The banker fugitive who sold his Bradenton home in 2012 and attempted to disappear from authorities last year has been indicted by a federal grand jury Friday. He remains missing and is believed to be alive.
Aubrey Price, 46, was indicted Friday by a federal grand jury in the Eastern District of New York with securities and wire fraud, according to the Department of Justice.
Price was the subject of a federal manhunt in June 2012 when he sold her bayfront Bradenton house just weeks before he boarded a Key West ferry headed to Ft. Myers and attempted to elude authorities. He was wanted after confessing in a letter to acquaintances in mid-June that he lost $17 million in investor money and told friends he would kill himself.
Price lived in Bradenton until me moved his family to Valdosta, Ga., in early 2012. According to the indictment, Price managed investment funds PFG LLC (“PFG”) and the Montgomery Growth Fund. Around June 2009, PFG raised approximately $40 million from approximately 115 investors from across the U.S.
“As charged in the indictment, this defendant repeatedly abused the trust placed in him by his investors and MB&T by lying about his investment losses, fabricating documents, and embezzling bank fund," said U.S. Attorney Loretta Lynch. "Through this web of deception, Price acted to create the image of a successful investor. When that image was shown to be a lie, he then orchestrated his confession and disappearance. We are using every resource available to locate him and recover the funds he stole.”
Price unsuccessfully invested PFG funds in various equity securities, options, and real estate, including farms in South America, according to the Department of Justice. To cover up his losses, Price allegedly lied to his investors by posting fake account statements on a secure PFG web site that fraudulently reflected fictitious assets and fabricated investment returns.
The indictment also states that, starting in or about January 2011, Price became a director of Montgomery Bank & Trust in Ailey, Ga.
Price also invested some of the bank’s capital, which he told the bank’s management he would invest safely in U.S. Treasury securities. Instead, Price lost much of the bank’s money through what the federal government considers risky investments in equity securities and options. Price also embezzled MB&T money to pay redemptions to some PFG investors.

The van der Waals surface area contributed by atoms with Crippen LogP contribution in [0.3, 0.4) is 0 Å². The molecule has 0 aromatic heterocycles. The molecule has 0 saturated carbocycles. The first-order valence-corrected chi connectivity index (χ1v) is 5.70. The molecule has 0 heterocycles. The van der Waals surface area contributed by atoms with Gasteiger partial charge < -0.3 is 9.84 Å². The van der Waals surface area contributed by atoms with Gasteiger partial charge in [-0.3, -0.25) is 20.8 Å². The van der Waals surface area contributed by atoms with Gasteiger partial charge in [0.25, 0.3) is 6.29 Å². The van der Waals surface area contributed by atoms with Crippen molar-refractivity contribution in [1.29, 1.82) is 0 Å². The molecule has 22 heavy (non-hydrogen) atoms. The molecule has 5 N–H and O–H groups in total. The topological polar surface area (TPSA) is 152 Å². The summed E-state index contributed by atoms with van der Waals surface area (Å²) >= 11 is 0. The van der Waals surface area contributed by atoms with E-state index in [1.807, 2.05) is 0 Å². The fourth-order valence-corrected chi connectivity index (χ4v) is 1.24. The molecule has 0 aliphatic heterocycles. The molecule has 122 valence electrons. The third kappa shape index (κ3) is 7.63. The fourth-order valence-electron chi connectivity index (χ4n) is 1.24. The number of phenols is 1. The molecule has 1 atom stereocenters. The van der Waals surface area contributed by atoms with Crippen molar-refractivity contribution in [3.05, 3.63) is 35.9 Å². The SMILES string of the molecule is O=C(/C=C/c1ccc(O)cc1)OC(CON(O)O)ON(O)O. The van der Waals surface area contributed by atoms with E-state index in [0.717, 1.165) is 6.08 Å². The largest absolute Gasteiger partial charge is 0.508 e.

The indictment charges that Price covered up his embezzlement and losses of MB&T’s funds by giving the bank’s management fabricated documents falsely saying that an estimated $17 million was deposited in the bank’s name at a large financial services firm in New York.
FBI Assistant Director-in-Charge Venizelos said Price led the investors on, and lying to the bank at the same time.
"It is therefore reasonable to assume that Price’s talk of suicide was also a lie," he said. "The FBI is actively looking for Aubrey Lee Price.”
Price sold his 3212 Bay Drive home for nearly $1 million May 12 after transferring the property between his name and PFG LLC, a company that Aubrey and Rebekah Price managed, according to the Securities and Exchange Commission. Price still owned a two bedroom, one bath condominium off of el Conquistador Parkway. The condo was assessed at $92,251 in 2011, according to his TRIM notice from the county.
If convicted, Price faces a maximum prison sentence of 30 years for wire fraud and 25 years for securities fraud, according to the Department of Justice.
If you know of Price's whereabouts, contract the Federal Bureau of Investigation at 212-384-1000 or email firstname.lastname@example.org.